[2020-05-20] Problem with UK confirmed cases: negative daily count. This makes the forecasts temporarily unreliable.
Updated the second paper.
[2020-05-18] Minor fixes to the improved version of scenario forecasting, backported to 2020-05-13.
[2020-05-13] We now omit countries with fewer than 200 confirmed cases in the last week (25 for deaths).
The short-term paper has some small updates, including further comparisons with other models.
Data for Ecuador are not reliable enough for forecasting.
Switched to an improved version of scenario forecasting.
[2020-05-06] The New York Times is in the process of redefining its US state data. Unfortunately, at the moment only the last observation has changed (e.g New York deaths jumped from 19645 on 2020-05-05 to 25956 a day later). This means the data is currently useless; however it does bring it close to the Johns Hopkins/CSSE count (25626 on 2020-05-06). The aggregate US count is based on JH/CSSE so unaffected. We now use Johns Hopkins/CSSE US state data, including all states with sufficient counts. So the new forecasts cannot be compared to those previously.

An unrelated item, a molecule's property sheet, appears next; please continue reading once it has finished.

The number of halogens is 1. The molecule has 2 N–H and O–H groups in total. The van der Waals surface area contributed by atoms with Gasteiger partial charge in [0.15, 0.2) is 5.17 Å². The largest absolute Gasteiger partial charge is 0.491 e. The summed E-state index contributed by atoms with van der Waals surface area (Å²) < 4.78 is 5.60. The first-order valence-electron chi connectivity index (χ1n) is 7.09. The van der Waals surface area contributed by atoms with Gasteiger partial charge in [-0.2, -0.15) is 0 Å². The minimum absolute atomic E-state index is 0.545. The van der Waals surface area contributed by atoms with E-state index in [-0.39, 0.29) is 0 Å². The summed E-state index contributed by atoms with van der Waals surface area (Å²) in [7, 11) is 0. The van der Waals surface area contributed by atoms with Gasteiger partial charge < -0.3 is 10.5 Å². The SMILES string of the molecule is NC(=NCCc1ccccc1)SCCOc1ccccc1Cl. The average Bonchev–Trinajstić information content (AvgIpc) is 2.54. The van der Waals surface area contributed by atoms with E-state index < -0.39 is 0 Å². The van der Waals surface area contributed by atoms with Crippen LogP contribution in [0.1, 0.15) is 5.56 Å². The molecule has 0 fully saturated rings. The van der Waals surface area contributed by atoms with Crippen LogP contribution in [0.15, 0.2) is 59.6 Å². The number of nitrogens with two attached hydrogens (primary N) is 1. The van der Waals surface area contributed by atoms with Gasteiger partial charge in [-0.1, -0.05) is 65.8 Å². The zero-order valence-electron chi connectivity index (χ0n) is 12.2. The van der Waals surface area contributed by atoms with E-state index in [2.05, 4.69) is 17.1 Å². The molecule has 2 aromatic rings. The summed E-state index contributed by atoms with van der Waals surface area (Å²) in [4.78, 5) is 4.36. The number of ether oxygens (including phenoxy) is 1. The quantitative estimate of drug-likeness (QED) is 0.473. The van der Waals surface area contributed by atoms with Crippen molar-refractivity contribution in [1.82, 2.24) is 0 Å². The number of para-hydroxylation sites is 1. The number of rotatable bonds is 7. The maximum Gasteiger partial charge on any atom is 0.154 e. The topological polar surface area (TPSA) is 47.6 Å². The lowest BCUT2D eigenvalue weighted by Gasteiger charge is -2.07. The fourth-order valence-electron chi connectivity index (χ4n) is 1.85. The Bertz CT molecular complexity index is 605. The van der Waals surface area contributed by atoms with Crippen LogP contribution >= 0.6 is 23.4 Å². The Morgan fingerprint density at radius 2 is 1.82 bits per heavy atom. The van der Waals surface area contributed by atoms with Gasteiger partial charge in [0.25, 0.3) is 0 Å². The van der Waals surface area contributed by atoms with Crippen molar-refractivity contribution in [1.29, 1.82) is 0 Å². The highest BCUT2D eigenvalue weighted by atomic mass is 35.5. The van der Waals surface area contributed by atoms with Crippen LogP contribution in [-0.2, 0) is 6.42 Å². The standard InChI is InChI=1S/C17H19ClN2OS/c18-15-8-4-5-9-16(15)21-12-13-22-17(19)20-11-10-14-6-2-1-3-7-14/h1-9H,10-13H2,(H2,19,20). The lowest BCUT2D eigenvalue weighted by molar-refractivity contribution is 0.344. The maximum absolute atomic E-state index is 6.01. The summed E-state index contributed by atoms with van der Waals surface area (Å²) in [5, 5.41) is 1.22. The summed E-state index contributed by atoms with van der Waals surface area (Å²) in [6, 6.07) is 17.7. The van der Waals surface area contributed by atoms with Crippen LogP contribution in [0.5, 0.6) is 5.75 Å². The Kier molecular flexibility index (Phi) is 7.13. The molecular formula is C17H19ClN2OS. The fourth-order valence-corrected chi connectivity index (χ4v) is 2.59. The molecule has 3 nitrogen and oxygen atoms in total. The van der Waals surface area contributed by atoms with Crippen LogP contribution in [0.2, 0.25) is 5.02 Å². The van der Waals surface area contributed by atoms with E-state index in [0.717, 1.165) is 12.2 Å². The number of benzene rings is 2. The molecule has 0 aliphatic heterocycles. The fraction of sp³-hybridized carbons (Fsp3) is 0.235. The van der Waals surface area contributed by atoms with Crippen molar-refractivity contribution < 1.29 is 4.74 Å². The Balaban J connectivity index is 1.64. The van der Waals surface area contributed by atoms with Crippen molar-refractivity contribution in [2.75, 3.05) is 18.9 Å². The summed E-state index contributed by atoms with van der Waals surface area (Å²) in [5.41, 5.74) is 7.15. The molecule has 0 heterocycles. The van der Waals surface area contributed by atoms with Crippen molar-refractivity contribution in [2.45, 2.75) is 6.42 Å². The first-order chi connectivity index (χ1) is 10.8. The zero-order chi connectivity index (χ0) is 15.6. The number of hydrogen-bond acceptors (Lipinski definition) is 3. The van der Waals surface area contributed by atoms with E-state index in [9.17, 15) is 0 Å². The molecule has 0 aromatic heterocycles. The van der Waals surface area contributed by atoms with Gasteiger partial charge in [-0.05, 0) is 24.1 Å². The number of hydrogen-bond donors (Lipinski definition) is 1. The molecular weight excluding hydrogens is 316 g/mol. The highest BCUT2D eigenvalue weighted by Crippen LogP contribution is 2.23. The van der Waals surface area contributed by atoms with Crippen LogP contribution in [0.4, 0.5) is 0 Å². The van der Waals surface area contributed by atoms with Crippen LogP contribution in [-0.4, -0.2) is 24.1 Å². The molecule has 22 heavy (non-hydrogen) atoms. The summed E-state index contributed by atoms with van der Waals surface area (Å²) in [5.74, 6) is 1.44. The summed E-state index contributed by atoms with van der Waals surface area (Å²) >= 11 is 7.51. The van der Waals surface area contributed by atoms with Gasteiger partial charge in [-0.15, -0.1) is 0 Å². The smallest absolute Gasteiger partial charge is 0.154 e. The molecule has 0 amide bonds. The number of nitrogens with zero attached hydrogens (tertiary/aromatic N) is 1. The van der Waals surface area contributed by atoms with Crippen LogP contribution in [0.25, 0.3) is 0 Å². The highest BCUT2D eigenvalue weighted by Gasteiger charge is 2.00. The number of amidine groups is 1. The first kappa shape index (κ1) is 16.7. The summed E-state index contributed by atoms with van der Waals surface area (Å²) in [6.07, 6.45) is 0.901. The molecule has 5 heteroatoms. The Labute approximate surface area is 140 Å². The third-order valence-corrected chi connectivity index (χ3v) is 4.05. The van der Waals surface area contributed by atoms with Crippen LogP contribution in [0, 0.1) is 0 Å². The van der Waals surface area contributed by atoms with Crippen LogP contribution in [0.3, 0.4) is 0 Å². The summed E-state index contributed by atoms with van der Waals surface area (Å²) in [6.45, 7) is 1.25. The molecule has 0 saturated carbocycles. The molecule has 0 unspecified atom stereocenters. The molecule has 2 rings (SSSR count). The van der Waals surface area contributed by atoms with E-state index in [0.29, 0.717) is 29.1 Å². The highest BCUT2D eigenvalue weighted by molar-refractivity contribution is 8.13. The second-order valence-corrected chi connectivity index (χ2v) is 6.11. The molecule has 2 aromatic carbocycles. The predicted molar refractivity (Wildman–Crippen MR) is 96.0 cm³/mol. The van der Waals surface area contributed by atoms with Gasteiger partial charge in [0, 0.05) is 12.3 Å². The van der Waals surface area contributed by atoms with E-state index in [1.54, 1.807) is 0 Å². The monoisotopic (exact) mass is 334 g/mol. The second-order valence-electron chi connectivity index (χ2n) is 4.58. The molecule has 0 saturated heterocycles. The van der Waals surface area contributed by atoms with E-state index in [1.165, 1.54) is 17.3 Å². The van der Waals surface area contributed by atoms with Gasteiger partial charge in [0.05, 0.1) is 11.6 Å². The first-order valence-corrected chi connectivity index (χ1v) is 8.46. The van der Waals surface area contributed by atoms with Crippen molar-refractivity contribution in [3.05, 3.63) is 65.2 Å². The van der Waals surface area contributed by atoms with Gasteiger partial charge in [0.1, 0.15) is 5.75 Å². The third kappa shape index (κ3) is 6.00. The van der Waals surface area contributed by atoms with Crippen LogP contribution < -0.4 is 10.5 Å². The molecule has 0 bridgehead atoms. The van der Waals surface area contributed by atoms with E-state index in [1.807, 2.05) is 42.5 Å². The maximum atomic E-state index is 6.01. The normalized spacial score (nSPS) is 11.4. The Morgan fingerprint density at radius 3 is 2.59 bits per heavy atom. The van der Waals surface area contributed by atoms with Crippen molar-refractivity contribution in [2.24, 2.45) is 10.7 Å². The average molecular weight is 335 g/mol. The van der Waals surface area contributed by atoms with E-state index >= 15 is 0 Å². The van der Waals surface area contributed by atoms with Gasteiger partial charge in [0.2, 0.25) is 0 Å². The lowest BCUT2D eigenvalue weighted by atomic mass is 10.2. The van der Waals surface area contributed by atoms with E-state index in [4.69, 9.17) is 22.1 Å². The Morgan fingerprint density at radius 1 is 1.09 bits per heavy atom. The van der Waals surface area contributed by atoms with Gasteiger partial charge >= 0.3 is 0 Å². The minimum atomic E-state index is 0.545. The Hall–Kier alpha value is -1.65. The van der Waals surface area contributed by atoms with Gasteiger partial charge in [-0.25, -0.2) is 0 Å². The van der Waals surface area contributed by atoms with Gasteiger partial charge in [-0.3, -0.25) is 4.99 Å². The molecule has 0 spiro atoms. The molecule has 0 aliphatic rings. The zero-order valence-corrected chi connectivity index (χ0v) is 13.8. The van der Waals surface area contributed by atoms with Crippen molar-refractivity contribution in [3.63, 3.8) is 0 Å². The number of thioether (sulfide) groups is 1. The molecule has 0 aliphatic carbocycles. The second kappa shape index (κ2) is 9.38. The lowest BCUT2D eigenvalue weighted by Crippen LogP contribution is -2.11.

A minor change is that we show the graph without scenario forecast if no peak has been detected yet.
[2020-04-29] See our blog entry at the International Institute of Forecasters.
US history of death counts revised in Johns Hopkins/CSSE data.
UK death counts have been revised to include the deaths in care homes. In the Johns Hopkins/CSSE data set, which we use, the entire history has been revised. So forecasts made up to 2020-04-29 cannot be compared to later outcomes. In the ECDC data set only the last observation has changed, causing a jump in the series.
[2020-04-27] Our short-term COVID-19 forecasting paper is now available as Nuffield Economics Discussion Paper 2020-W06.
A small adjustment has been made to the scenario forecast methodology, and will be documented shortly.
[2020-04-24] A summary of our work on short-term COVID-19 forecasting appeared as a voxeu.